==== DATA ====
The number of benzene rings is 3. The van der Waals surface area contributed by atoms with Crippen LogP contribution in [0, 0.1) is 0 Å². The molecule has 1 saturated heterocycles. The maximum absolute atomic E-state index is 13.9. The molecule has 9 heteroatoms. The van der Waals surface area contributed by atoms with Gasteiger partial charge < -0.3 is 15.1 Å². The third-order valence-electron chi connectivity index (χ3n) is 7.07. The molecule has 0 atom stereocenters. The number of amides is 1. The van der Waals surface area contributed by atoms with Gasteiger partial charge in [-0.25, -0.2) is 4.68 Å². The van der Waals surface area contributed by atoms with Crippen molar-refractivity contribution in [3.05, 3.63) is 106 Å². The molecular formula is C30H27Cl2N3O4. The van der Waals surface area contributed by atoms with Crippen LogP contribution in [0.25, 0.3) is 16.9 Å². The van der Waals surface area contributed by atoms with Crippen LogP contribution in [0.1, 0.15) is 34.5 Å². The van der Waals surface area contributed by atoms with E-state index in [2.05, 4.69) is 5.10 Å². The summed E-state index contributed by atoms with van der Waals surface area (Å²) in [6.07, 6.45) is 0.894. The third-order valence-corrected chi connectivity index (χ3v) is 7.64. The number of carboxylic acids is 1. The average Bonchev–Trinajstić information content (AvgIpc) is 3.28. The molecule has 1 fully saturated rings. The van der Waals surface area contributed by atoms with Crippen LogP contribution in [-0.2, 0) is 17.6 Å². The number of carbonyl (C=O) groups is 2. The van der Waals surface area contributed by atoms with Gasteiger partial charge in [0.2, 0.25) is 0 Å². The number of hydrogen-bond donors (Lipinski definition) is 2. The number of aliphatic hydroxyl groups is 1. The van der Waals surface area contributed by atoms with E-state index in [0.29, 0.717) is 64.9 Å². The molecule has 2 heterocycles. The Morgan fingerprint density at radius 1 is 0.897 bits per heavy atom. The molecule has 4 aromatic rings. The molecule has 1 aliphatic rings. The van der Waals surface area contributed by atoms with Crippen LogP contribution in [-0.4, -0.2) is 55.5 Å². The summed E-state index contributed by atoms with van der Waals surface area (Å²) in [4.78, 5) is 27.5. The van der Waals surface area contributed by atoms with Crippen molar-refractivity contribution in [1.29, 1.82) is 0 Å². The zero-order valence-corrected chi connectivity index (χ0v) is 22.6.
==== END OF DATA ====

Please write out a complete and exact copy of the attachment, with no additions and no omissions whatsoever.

The number of benzene rings is 3. The van der Waals surface area contributed by atoms with Crippen LogP contribution in [0, 0.1) is 0 Å². The molecule has 1 saturated heterocycles. The maximum absolute atomic E-state index is 13.9. The molecule has 9 heteroatoms. The van der Waals surface area contributed by atoms with Gasteiger partial charge < -0.3 is 15.1 Å². The third-order valence-electron chi connectivity index (χ3n) is 7.07. The molecule has 0 atom stereocenters. The number of amides is 1. The van der Waals surface area contributed by atoms with Gasteiger partial charge in [-0.25, -0.2) is 4.68 Å². The van der Waals surface area contributed by atoms with Crippen molar-refractivity contribution in [3.05, 3.63) is 106 Å². The molecular formula is C30H27Cl2N3O4. The van der Waals surface area contributed by atoms with Crippen LogP contribution in [0.25, 0.3) is 16.9 Å². The van der Waals surface area contributed by atoms with Crippen LogP contribution in [0.1, 0.15) is 34.5 Å². The van der Waals surface area contributed by atoms with E-state index in [2.05, 4.69) is 5.10 Å². The summed E-state index contributed by atoms with van der Waals surface area (Å²) in [6.07, 6.45) is 0.894. The third-order valence-corrected chi connectivity index (χ3v) is 7.64. The number of carboxylic acids is 1. The average Bonchev–Trinajstić information content (AvgIpc) is 3.28. The molecule has 1 fully saturated rings. The van der Waals surface area contributed by atoms with Crippen LogP contribution in [-0.2, 0) is 17.6 Å². The number of carbonyl (C=O) groups is 2. The van der Waals surface area contributed by atoms with Gasteiger partial charge in [0.2, 0.25) is 0 Å². The number of hydrogen-bond donors (Lipinski definition) is 2. The number of aliphatic hydroxyl groups is 1. The van der Waals surface area contributed by atoms with E-state index in [0.29, 0.717) is 64.9 Å². The molecule has 2 heterocycles. The Morgan fingerprint density at radius 1 is 0.897 bits per heavy atom. The molecule has 4 aromatic rings. The molecule has 1 aliphatic rings. The van der Waals surface area contributed by atoms with Crippen LogP contribution in [-0.4, -0.2) is 55.5 Å². The summed E-state index contributed by atoms with van der Waals surface area (Å²) in [4.78, 5) is 27.5. The van der Waals surface area contributed by atoms with Crippen molar-refractivity contribution in [1.29, 1.82) is 0 Å². The zero-order valence-corrected chi connectivity index (χ0v) is 22.6.